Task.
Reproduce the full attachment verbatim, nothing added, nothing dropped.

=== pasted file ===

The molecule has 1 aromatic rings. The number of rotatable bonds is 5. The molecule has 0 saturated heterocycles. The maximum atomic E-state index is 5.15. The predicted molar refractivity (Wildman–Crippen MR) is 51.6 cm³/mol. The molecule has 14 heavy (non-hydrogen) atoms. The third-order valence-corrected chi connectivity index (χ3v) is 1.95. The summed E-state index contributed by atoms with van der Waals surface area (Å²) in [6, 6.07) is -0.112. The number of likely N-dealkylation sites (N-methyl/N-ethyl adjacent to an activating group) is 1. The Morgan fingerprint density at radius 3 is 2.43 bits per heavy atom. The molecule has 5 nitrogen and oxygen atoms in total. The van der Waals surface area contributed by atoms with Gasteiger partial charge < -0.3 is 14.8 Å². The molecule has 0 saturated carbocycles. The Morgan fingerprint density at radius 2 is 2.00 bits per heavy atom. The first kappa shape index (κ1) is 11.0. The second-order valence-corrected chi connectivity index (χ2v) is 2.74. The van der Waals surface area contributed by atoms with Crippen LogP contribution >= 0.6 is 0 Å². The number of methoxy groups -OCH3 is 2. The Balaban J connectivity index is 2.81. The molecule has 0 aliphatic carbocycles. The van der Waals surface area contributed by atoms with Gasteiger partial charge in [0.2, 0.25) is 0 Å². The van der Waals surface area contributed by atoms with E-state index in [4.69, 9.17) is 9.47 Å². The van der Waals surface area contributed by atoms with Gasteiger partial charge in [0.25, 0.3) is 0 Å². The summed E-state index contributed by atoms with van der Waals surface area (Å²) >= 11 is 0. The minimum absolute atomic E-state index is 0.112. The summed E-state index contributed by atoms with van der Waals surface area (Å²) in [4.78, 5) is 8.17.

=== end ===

The molecule has 1 aromatic rings. The number of rotatable bonds is 5. The molecule has 0 saturated heterocycles. The maximum atomic E-state index is 5.15. The predicted molar refractivity (Wildman–Crippen MR) is 51.6 cm³/mol. The molecule has 14 heavy (non-hydrogen) atoms. The third-order valence-corrected chi connectivity index (χ3v) is 1.95. The summed E-state index contributed by atoms with van der Waals surface area (Å²) in [6, 6.07) is -0.112. The number of likely N-dealkylation sites (N-methyl/N-ethyl adjacent to an activating group) is 1. The Morgan fingerprint density at radius 3 is 2.43 bits per heavy atom. The molecule has 5 nitrogen and oxygen atoms in total. The van der Waals surface area contributed by atoms with Gasteiger partial charge < -0.3 is 14.8 Å². The molecule has 0 saturated carbocycles. The Morgan fingerprint density at radius 2 is 2.00 bits per heavy atom. The first kappa shape index (κ1) is 11.0. The second-order valence-corrected chi connectivity index (χ2v) is 2.74. The van der Waals surface area contributed by atoms with Crippen LogP contribution >= 0.6 is 0 Å². The number of methoxy groups -OCH3 is 2. The Balaban J connectivity index is 2.81. The molecule has 0 aliphatic carbocycles. The van der Waals surface area contributed by atoms with Gasteiger partial charge in [0.2, 0.25) is 0 Å². The van der Waals surface area contributed by atoms with E-state index in [4.69, 9.17) is 9.47 Å². The van der Waals surface area contributed by atoms with Gasteiger partial charge in [0.25, 0.3) is 0 Å². The summed E-state index contributed by atoms with van der Waals surface area (Å²) >= 11 is 0. The minimum absolute atomic E-state index is 0.112. The summed E-state index contributed by atoms with van der Waals surface area (Å²) in [4.78, 5) is 8.17.